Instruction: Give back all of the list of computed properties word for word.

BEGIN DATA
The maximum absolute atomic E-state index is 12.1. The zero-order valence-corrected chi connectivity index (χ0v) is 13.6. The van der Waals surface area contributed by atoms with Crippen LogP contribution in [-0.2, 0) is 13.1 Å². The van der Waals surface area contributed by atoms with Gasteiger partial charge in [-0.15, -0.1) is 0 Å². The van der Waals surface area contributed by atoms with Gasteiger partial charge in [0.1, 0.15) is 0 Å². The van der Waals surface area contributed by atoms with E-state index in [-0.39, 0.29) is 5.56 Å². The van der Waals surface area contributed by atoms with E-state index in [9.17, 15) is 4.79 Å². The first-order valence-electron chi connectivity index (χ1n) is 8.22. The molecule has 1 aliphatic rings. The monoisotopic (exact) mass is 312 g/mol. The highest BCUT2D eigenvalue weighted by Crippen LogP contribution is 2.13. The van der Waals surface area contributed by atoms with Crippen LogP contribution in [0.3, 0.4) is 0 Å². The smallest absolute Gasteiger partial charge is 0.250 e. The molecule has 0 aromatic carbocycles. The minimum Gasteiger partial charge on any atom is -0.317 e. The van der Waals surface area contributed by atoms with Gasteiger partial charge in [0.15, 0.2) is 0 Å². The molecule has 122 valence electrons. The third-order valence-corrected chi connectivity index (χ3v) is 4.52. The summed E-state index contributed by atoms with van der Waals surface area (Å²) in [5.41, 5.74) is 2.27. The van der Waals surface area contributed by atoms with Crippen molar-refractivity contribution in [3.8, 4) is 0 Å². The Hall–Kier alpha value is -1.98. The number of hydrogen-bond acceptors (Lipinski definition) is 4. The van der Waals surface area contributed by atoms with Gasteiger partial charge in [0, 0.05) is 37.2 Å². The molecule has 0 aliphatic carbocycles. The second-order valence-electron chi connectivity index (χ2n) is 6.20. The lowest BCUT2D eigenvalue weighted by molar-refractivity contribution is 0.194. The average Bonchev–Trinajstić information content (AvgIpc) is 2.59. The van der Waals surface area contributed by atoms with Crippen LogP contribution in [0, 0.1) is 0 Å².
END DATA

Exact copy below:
The maximum absolute atomic E-state index is 12.1. The zero-order valence-corrected chi connectivity index (χ0v) is 13.6. The van der Waals surface area contributed by atoms with Crippen LogP contribution in [-0.2, 0) is 13.1 Å². The van der Waals surface area contributed by atoms with Gasteiger partial charge in [-0.15, -0.1) is 0 Å². The van der Waals surface area contributed by atoms with Gasteiger partial charge in [0.1, 0.15) is 0 Å². The van der Waals surface area contributed by atoms with E-state index in [-0.39, 0.29) is 5.56 Å². The van der Waals surface area contributed by atoms with E-state index in [9.17, 15) is 4.79 Å². The first-order valence-electron chi connectivity index (χ1n) is 8.22. The molecule has 1 aliphatic rings. The monoisotopic (exact) mass is 312 g/mol. The highest BCUT2D eigenvalue weighted by Crippen LogP contribution is 2.13. The van der Waals surface area contributed by atoms with Crippen LogP contribution in [0.3, 0.4) is 0 Å². The smallest absolute Gasteiger partial charge is 0.250 e. The molecule has 0 aromatic carbocycles. The minimum Gasteiger partial charge on any atom is -0.317 e. The van der Waals surface area contributed by atoms with Gasteiger partial charge in [0.15, 0.2) is 0 Å². The molecule has 122 valence electrons. The third-order valence-corrected chi connectivity index (χ3v) is 4.52. The summed E-state index contributed by atoms with van der Waals surface area (Å²) in [5.41, 5.74) is 2.27. The van der Waals surface area contributed by atoms with Crippen molar-refractivity contribution in [3.8, 4) is 0 Å². The Hall–Kier alpha value is -1.98. The number of hydrogen-bond acceptors (Lipinski definition) is 4. The van der Waals surface area contributed by atoms with Gasteiger partial charge in [0, 0.05) is 37.2 Å². The molecule has 0 aliphatic carbocycles. The second-order valence-electron chi connectivity index (χ2n) is 6.20. The lowest BCUT2D eigenvalue weighted by molar-refractivity contribution is 0.194. The average Bonchev–Trinajstić information content (AvgIpc) is 2.59. The van der Waals surface area contributed by atoms with Crippen LogP contribution in [0, 0.1) is 0 Å².